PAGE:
In the mid-80’s, I found myself living in the biggest city in our province and completely broke. I’d quit two part time jobs and moved to the city after my cousin had called me and said, “Kathy! Get your ass down here! I can get you a job at Expo. It’s one great big party!” So I packed up my ’71 Mazda station wagon with everything I owned and left town. I couldn’t count change like my cousin so slinging beer was out. I had to work in a kiosk without many tips. She was right, though – what a party! Note: it’s ok to be broke if you’re surrounded by friends who are also broke. Kind of evens the playing field and you don’t feel left out.

No Shoes, No Job

After Expo ended, thousands of kids were looking for work so the competition for even the measliest job was fierce. Same with places to live.

I managed to luck into a place because the landlord’s answering machine broke and I was the first call he answered when he got home. His name was Haagan and the rental was in a house he’d carved into several apartments. Mine was the smallest space and didn’t have a bedroom but that was ok because I slept on a blanket folded in half. The rent was a decent $340 a month.

Sadly, my ’71 Mazda had packed it in shortly after I arrived during an ill-fated sight-seeing trip through Stanley Park. Because I couldn’t afford bus fare, I found part time work within walking distance of my new apartment as a waitress. I walked home alone through those dark streets, often in the rain, late at night.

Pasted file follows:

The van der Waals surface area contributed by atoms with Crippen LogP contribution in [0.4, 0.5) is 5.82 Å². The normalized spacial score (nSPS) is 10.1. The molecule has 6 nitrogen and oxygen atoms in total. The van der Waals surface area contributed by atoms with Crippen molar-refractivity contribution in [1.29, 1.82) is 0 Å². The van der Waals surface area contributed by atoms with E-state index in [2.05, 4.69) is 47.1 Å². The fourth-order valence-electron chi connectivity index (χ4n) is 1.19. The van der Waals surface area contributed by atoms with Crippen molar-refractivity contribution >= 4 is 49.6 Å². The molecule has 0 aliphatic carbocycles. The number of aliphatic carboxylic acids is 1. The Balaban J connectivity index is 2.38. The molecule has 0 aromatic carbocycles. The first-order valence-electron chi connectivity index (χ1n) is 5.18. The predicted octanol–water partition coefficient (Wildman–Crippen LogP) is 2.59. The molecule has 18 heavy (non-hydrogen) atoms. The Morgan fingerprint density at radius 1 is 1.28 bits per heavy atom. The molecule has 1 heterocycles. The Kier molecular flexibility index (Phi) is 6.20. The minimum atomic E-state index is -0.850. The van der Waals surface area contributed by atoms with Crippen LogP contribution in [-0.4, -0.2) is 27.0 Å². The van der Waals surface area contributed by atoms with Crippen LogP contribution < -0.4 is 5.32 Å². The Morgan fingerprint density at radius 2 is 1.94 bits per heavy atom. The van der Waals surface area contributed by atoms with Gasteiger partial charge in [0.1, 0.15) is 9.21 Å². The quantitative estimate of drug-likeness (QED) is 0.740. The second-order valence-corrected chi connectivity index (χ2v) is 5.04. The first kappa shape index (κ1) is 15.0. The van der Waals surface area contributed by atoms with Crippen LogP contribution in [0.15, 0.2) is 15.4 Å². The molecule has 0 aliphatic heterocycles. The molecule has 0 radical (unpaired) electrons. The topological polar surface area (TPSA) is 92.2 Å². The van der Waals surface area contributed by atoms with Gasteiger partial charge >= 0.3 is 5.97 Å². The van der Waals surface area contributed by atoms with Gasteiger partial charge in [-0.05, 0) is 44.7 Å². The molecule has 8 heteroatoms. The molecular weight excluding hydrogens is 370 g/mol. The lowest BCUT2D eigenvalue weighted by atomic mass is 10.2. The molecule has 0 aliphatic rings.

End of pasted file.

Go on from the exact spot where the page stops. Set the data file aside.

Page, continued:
Paying for food was a struggle. Luckily, one of the cooks had a crush on me and when he was working there’d often be a “mistake” sent back to the kitchen. These he would give to me. Usually this was a huge sundae with whipped cream!

After a couple weeks of working I was sent home in the middle of a shift because the manager noticed that I wasn’t wearing the regulation brown leather shoes. Haagan drove me downtown to the Army and Navy and lent me $20 to buy shoes to save my job. I am still grateful for his kindness.

Three Broke Friends

Eventually, I met two friends to hang out with. How we met is a story in itself but suffice to say, neither of these guys were any good with money. One was a philosophy undergrad who would get a student loan every now and then and blow through it within the first week. The other was a poet who didn’t make any money at all so was on welfare. After paying the rent for his room in a dank, downtown building filled with old opium smokers, he was left with almost nothing to live on.

We used to walk around the city and talk about where we’d come from, the meaning of life, and what we wanted out of it. That’s when I learned that unless you were rich, you really couldn’t enjoy all the things a big city offers.

We had some friends in bands and when they were playing we’d scrounge up the cover charge and enough money to share a pint of beer. Walking several hours there and back was its own adventure.

Often we found ourselves hungry and broke, usually after blowing our money on a cheap bottle of wine the night before. Hey! A kid’s gotta live!